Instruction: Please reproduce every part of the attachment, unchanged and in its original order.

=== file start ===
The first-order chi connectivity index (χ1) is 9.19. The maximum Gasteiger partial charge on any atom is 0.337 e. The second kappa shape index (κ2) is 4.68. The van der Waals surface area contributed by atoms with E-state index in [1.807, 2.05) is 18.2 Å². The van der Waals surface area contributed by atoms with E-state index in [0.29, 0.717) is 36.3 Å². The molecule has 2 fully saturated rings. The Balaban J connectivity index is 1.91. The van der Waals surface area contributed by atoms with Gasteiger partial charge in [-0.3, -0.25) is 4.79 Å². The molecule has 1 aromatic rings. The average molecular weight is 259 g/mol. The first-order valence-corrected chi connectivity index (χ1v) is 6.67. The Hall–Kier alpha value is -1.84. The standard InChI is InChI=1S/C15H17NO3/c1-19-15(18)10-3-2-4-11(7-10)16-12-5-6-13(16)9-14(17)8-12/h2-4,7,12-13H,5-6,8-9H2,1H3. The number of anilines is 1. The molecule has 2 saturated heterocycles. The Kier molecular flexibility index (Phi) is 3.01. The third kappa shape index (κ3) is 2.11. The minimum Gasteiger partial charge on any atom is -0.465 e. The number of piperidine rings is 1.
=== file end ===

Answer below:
The first-order chi connectivity index (χ1) is 9.19. The maximum Gasteiger partial charge on any atom is 0.337 e. The second kappa shape index (κ2) is 4.68. The van der Waals surface area contributed by atoms with E-state index in [1.807, 2.05) is 18.2 Å². The van der Waals surface area contributed by atoms with E-state index in [0.29, 0.717) is 36.3 Å². The molecule has 2 fully saturated rings. The Balaban J connectivity index is 1.91. The van der Waals surface area contributed by atoms with Gasteiger partial charge in [-0.3, -0.25) is 4.79 Å². The molecule has 1 aromatic rings. The average molecular weight is 259 g/mol. The first-order valence-corrected chi connectivity index (χ1v) is 6.67. The Hall–Kier alpha value is -1.84. The standard InChI is InChI=1S/C15H17NO3/c1-19-15(18)10-3-2-4-11(7-10)16-12-5-6-13(16)9-14(17)8-12/h2-4,7,12-13H,5-6,8-9H2,1H3. The number of anilines is 1. The molecule has 2 saturated heterocycles. The Kier molecular flexibility index (Phi) is 3.01. The third kappa shape index (κ3) is 2.11. The minimum Gasteiger partial charge on any atom is -0.465 e. The number of piperidine rings is 1.